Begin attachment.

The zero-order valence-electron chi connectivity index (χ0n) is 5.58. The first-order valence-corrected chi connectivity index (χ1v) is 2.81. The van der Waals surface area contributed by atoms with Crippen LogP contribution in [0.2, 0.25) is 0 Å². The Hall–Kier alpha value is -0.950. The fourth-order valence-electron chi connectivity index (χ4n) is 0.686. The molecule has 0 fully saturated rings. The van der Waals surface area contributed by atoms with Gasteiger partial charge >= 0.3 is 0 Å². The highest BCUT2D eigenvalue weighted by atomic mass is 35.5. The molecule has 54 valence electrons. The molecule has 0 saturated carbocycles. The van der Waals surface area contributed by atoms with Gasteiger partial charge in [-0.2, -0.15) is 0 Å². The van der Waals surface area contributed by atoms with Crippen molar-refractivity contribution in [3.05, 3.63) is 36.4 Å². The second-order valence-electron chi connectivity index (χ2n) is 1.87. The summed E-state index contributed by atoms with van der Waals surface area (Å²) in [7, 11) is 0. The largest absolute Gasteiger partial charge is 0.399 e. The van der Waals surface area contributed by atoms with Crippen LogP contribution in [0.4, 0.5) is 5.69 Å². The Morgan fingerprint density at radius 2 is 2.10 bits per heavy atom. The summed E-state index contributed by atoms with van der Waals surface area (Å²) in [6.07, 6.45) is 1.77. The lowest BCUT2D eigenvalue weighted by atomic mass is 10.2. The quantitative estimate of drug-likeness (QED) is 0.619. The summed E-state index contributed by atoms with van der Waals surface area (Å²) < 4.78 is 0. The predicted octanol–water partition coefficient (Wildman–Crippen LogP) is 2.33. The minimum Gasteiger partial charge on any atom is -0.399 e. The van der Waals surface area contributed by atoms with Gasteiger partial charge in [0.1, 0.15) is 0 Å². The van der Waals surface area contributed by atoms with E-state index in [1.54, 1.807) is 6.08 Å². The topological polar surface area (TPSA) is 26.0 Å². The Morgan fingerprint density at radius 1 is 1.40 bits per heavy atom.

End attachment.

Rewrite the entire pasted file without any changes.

The zero-order valence-electron chi connectivity index (χ0n) is 5.58. The first-order valence-corrected chi connectivity index (χ1v) is 2.81. The van der Waals surface area contributed by atoms with Crippen LogP contribution in [0.2, 0.25) is 0 Å². The Hall–Kier alpha value is -0.950. The fourth-order valence-electron chi connectivity index (χ4n) is 0.686. The molecule has 0 fully saturated rings. The van der Waals surface area contributed by atoms with Gasteiger partial charge >= 0.3 is 0 Å². The highest BCUT2D eigenvalue weighted by atomic mass is 35.5. The molecule has 54 valence electrons. The molecule has 0 saturated carbocycles. The van der Waals surface area contributed by atoms with Gasteiger partial charge in [-0.2, -0.15) is 0 Å². The van der Waals surface area contributed by atoms with Crippen molar-refractivity contribution in [3.05, 3.63) is 36.4 Å². The second-order valence-electron chi connectivity index (χ2n) is 1.87. The summed E-state index contributed by atoms with van der Waals surface area (Å²) in [7, 11) is 0. The largest absolute Gasteiger partial charge is 0.399 e. The van der Waals surface area contributed by atoms with Crippen LogP contribution in [0.4, 0.5) is 5.69 Å². The Morgan fingerprint density at radius 2 is 2.10 bits per heavy atom. The summed E-state index contributed by atoms with van der Waals surface area (Å²) in [6.07, 6.45) is 1.77. The lowest BCUT2D eigenvalue weighted by atomic mass is 10.2. The quantitative estimate of drug-likeness (QED) is 0.619. The summed E-state index contributed by atoms with van der Waals surface area (Å²) < 4.78 is 0. The predicted octanol–water partition coefficient (Wildman–Crippen LogP) is 2.33. The minimum Gasteiger partial charge on any atom is -0.399 e. The van der Waals surface area contributed by atoms with Gasteiger partial charge in [0.1, 0.15) is 0 Å². The van der Waals surface area contributed by atoms with E-state index in [1.54, 1.807) is 6.08 Å². The topological polar surface area (TPSA) is 26.0 Å². The Morgan fingerprint density at radius 1 is 1.40 bits per heavy atom.